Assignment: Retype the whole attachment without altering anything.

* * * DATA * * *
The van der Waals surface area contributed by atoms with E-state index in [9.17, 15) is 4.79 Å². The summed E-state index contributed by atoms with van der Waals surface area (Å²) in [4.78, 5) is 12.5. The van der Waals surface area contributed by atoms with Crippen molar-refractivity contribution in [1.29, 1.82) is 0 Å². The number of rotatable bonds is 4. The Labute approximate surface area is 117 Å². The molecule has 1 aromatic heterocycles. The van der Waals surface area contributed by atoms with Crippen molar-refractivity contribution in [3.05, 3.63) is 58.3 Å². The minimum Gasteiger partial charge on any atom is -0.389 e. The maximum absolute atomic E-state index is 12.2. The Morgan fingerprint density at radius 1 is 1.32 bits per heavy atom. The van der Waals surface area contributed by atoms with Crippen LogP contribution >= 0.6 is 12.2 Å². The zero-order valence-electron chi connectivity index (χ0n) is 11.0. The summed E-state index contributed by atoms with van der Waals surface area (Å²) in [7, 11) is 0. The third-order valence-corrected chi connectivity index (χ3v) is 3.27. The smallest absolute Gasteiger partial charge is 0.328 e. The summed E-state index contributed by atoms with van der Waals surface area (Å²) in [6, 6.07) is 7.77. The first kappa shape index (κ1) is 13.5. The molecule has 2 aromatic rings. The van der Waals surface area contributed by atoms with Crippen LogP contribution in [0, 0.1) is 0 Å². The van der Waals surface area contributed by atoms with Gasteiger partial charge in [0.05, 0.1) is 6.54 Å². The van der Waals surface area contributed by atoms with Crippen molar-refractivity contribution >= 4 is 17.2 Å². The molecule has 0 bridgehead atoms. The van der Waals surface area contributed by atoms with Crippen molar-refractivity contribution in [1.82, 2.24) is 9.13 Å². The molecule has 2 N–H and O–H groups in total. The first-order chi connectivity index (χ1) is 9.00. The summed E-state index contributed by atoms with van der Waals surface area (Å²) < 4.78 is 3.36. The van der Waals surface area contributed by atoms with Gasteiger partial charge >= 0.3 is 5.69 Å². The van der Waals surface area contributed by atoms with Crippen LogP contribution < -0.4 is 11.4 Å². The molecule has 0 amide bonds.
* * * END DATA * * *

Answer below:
The van der Waals surface area contributed by atoms with E-state index in [9.17, 15) is 4.79 Å². The summed E-state index contributed by atoms with van der Waals surface area (Å²) in [4.78, 5) is 12.5. The van der Waals surface area contributed by atoms with Crippen molar-refractivity contribution in [1.29, 1.82) is 0 Å². The number of rotatable bonds is 4. The Labute approximate surface area is 117 Å². The molecule has 1 aromatic heterocycles. The van der Waals surface area contributed by atoms with Crippen molar-refractivity contribution in [3.05, 3.63) is 58.3 Å². The minimum Gasteiger partial charge on any atom is -0.389 e. The maximum absolute atomic E-state index is 12.2. The Morgan fingerprint density at radius 1 is 1.32 bits per heavy atom. The van der Waals surface area contributed by atoms with Crippen LogP contribution >= 0.6 is 12.2 Å². The zero-order valence-electron chi connectivity index (χ0n) is 11.0. The summed E-state index contributed by atoms with van der Waals surface area (Å²) in [7, 11) is 0. The third-order valence-corrected chi connectivity index (χ3v) is 3.27. The smallest absolute Gasteiger partial charge is 0.328 e. The summed E-state index contributed by atoms with van der Waals surface area (Å²) in [6, 6.07) is 7.77. The first kappa shape index (κ1) is 13.5. The molecule has 2 aromatic rings. The van der Waals surface area contributed by atoms with Crippen LogP contribution in [0, 0.1) is 0 Å². The van der Waals surface area contributed by atoms with Gasteiger partial charge in [0.05, 0.1) is 6.54 Å². The van der Waals surface area contributed by atoms with Crippen molar-refractivity contribution >= 4 is 17.2 Å². The molecule has 0 bridgehead atoms. The van der Waals surface area contributed by atoms with Crippen molar-refractivity contribution in [1.82, 2.24) is 9.13 Å². The molecule has 2 N–H and O–H groups in total. The first-order chi connectivity index (χ1) is 9.00. The summed E-state index contributed by atoms with van der Waals surface area (Å²) < 4.78 is 3.36. The van der Waals surface area contributed by atoms with Gasteiger partial charge >= 0.3 is 5.69 Å². The van der Waals surface area contributed by atoms with Crippen LogP contribution < -0.4 is 11.4 Å². The molecule has 0 amide bonds.